Thu, Jun 24, 2021 @ 02:08 GMT
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The Picture For The Dollar Is Still Damp

Markets

With no important data on the agenda, markets were awaiting guidance after last week’s remarkable repositioning, especially on core bond markets. The setback on German/EMU bond markets continued as investors are counting down to Thursday’s ECB meeting. The ECB will probably repeat that accommodative financial conditions remain necessary across the EMU. However, progress in the vaccinations and better eco prospects going forward apparently made investors conclude, that a modest rise yields shouldn’t be seen as ‘unwarranted’. German yields rose between 0.8 bp (2-y) and 2.7 bp (10-y). At -0.23%, the German 10-y yield is nearing the -0.20%/-0.15% LT range top. The European 10-y swap yield even tested the 0.11% February top. Last week’s US bond rally slowed. Shorter maturities were little changed (5-y -0.2 bp). Long-term yields rose 2.5/3 bp for 10’s and 30’s. The US 10-y yield tries to regain previous support at 1.58%/1.60, but the jury is still out. The bottoming in US yields didn’t help the dollar. EUR/USD jumped well north of the 1.1990/1.20 resistance, closing at 1.2037. USD/JPY tumbled in the 108 big figure to close at 108.17. A correction in (US) equities (Dow -0.36%, Nasdaq -0.98) maybe also supported a bid for the yen. Sterling showed remarkable strength (cable up from 1.3835 to close at 1.3986). Despite a solid euro performance, EUR/GBP dropped from 0.8665 to close at 0.8606. We didn’t see any UK-specific news.

Sentiment on Asian markets remains cautious. Japan still underperforms (Nikkei -2.0%). China outperforms (+0.5%). Dollar weakness persists with DXY index below 91 and EUR/USD at 1.2060. The yuan gains further, with USD/CNY trading below 6.50 (6.497). US treasury yields are marginally higher. In the Minutes of its April policy meeting, the RBA assessed that its policy helped to prevent further AUD strength. The RBA will also monitor trends in home borrowing as property prices continue to rise. AUD/USD extends its recent rebound, trading just below the 0.78 big figure.

The US and EMU eco calendar is again almost empty. Technical considerations will prevail. The uptrend in German yields remains in place, but a sustained break of the -0.20%/-0.15% area probably won’t be easy before the ECB meeting. In the US, we look out whether the US 10-y yield can regain the 1.60 area in a sustained way. If so, it might help to slow the recent USD decline. Still, the picture of the US currency obviously deteriorated. The next resistance for EUR/USD comes in at 1.2103 (62% retr. Jan peak). Recent sterling strength might be evaluated against the UK data update today and later this week. EUR/GBP hovered in the 0.8615/10 area with labour data OK, but probably a bit outdated from a market point of view.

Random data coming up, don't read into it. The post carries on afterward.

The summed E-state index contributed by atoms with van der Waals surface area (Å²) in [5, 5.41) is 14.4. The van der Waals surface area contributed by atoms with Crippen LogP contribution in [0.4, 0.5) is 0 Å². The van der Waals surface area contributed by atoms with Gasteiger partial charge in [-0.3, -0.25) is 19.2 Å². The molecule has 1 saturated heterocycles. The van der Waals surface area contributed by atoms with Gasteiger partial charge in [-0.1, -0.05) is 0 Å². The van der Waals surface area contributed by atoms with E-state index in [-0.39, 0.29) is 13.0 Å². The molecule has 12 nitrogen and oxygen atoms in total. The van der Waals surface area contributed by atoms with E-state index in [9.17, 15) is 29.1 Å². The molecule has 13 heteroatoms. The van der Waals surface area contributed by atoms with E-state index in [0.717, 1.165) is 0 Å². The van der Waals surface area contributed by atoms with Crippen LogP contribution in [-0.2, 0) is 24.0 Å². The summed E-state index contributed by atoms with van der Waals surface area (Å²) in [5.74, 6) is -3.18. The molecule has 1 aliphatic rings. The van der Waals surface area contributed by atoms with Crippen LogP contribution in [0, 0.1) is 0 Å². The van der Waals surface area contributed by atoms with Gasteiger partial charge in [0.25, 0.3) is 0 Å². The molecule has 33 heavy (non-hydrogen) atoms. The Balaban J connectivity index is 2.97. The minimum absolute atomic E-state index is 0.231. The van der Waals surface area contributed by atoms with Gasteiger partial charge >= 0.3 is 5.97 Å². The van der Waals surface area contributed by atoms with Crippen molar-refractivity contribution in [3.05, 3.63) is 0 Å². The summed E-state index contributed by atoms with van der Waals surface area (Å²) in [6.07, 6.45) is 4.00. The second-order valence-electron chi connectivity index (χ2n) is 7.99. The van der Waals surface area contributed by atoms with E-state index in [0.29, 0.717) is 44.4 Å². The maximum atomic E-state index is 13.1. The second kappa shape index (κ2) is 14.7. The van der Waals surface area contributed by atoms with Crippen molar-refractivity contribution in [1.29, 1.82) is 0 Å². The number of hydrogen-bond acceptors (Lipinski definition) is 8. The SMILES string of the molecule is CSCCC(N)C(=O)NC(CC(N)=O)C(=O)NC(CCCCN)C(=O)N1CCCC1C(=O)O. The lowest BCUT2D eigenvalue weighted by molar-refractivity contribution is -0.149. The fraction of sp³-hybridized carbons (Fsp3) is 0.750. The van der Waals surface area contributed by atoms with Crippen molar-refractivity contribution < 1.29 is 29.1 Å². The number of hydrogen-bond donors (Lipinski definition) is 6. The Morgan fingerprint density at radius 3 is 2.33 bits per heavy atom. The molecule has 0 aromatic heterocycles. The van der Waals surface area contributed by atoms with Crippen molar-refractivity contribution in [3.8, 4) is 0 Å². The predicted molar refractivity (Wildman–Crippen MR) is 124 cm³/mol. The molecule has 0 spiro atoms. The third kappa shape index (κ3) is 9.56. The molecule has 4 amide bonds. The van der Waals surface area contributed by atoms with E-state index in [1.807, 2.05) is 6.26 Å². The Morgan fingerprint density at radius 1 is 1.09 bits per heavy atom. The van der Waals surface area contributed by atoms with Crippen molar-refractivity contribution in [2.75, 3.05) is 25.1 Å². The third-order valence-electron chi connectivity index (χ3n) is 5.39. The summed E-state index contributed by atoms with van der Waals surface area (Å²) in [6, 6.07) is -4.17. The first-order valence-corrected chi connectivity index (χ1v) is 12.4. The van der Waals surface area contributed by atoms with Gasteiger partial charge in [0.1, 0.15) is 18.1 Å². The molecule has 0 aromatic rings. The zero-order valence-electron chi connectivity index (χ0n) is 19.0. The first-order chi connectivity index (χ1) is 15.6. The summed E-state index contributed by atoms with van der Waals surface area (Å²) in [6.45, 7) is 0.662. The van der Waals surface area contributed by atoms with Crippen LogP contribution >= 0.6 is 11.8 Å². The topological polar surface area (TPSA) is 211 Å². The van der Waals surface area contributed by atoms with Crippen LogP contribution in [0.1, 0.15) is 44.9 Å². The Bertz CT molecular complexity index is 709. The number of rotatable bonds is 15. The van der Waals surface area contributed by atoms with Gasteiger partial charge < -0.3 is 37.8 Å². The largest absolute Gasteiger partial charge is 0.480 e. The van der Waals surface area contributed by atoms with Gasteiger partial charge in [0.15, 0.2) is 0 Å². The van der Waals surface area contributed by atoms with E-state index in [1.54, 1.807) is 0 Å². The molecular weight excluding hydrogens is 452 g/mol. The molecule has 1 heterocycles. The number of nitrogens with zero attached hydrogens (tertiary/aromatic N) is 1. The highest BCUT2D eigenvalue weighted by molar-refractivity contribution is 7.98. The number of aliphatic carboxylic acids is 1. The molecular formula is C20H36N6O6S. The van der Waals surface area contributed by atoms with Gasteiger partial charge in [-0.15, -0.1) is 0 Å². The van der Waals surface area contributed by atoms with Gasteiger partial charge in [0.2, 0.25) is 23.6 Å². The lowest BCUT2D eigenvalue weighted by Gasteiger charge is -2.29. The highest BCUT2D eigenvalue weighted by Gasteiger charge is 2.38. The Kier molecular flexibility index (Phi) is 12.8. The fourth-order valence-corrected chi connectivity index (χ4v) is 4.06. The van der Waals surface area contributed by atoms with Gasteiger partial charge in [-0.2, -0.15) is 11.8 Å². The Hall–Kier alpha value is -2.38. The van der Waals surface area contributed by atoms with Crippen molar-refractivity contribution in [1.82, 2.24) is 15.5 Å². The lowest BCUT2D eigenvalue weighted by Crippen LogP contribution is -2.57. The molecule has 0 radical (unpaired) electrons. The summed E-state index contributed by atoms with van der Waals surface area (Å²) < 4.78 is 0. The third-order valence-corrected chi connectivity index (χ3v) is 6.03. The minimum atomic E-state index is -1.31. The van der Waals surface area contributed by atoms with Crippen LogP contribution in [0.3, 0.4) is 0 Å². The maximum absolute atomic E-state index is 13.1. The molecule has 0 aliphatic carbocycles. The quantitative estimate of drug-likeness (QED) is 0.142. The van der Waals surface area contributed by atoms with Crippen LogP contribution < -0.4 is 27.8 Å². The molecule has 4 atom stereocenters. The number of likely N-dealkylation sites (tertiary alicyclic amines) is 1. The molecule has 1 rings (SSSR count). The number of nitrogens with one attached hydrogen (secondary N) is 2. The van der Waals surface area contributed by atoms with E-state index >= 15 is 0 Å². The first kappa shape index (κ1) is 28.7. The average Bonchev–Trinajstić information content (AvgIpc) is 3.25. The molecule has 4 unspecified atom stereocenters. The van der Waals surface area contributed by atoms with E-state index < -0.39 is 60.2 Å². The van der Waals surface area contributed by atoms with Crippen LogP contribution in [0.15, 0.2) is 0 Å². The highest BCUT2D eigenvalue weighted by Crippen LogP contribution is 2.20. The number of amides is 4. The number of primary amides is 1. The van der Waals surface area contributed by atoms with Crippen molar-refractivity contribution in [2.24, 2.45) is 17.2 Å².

News headlines

German CDU leader Laschet got the backing of the party’s executive committee to take a run at the Chancellorship later this year (September 26). Laschet faced an unusual challenge from Söder, the leader of the Bavarian sister-party (CSU) as the CDU/CSU bloc was/is collapsing in the election polls (29%) with Laschet’s popularity being sub-zero. The 43-headed executive committee voted 31 in favour of Laschet and 9 for Söder with 6 abstentions. While the executive vote is probably disproportionally skewed towards Laschet, Söder ahead of the meeting said he would respect the decision. The CSU needs to confirm Laschet’s nomination. The German Green party, which currently polls second at around 22%, chose party co-head and member of parliament Baerbock as it first-ever nominee for Chancellor.

China’s benchmark lending rates remain unchanged for the 12th month running, respectively at 3.85% for the 1-yr tenor and 4.65% for the 5-yr tenor (key for mortgages). The status quo had been expected as the PBOC also kept the rate on its medium-term lending facility unaltered at 2.95%. The latter serves as a base for lending rates.

 

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This non-exhaustive information is based on short-term forecasts for expected developments on the financial markets. KBC Bank cannot guarantee that these forecasts will materialize and cannot be held liable in any way for direct or consequential loss arising from any use of this document or its content. The document is not intended as personalized investment advice and does not constitute a recommendation to buy, sell or hold investments described herein. Although information has been obtained from and is based upon sources KBC believes to be reliable, KBC does not guarantee the accuracy of this information, which may be incomplete or condensed. All opinions and estimates constitute a KBC judgment as of the data of the report and are subject to change without notice.

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